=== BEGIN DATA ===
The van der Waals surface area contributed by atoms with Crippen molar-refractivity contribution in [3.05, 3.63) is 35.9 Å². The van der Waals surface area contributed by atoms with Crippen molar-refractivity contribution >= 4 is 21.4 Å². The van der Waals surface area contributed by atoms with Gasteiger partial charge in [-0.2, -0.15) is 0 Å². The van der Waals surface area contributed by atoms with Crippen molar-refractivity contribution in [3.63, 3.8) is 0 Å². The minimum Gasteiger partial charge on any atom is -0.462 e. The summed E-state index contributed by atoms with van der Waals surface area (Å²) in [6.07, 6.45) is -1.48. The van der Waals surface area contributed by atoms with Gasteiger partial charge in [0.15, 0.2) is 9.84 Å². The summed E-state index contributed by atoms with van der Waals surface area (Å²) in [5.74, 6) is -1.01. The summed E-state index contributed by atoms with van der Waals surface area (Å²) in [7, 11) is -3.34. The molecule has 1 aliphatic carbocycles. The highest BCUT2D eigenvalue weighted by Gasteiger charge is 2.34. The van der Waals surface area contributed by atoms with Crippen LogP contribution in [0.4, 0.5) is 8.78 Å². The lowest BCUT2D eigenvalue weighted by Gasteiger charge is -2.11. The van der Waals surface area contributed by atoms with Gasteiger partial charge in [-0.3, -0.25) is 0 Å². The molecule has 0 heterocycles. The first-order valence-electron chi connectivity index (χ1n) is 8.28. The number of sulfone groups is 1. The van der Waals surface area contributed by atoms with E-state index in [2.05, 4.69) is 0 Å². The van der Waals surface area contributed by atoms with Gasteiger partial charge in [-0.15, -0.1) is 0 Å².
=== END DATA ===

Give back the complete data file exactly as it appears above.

The van der Waals surface area contributed by atoms with Crippen molar-refractivity contribution in [3.05, 3.63) is 35.9 Å². The van der Waals surface area contributed by atoms with Crippen molar-refractivity contribution >= 4 is 21.4 Å². The van der Waals surface area contributed by atoms with Gasteiger partial charge in [-0.2, -0.15) is 0 Å². The van der Waals surface area contributed by atoms with Crippen molar-refractivity contribution in [3.63, 3.8) is 0 Å². The minimum Gasteiger partial charge on any atom is -0.462 e. The summed E-state index contributed by atoms with van der Waals surface area (Å²) in [6.07, 6.45) is -1.48. The van der Waals surface area contributed by atoms with Gasteiger partial charge in [0.15, 0.2) is 9.84 Å². The summed E-state index contributed by atoms with van der Waals surface area (Å²) in [5.74, 6) is -1.01. The summed E-state index contributed by atoms with van der Waals surface area (Å²) in [7, 11) is -3.34. The molecule has 1 aliphatic carbocycles. The highest BCUT2D eigenvalue weighted by Gasteiger charge is 2.34. The van der Waals surface area contributed by atoms with Crippen LogP contribution in [0.4, 0.5) is 8.78 Å². The lowest BCUT2D eigenvalue weighted by Gasteiger charge is -2.11. The van der Waals surface area contributed by atoms with Gasteiger partial charge in [-0.3, -0.25) is 0 Å². The molecule has 0 heterocycles. The first-order valence-electron chi connectivity index (χ1n) is 8.28. The number of sulfone groups is 1. The van der Waals surface area contributed by atoms with E-state index in [2.05, 4.69) is 0 Å². The van der Waals surface area contributed by atoms with Gasteiger partial charge in [-0.15, -0.1) is 0 Å².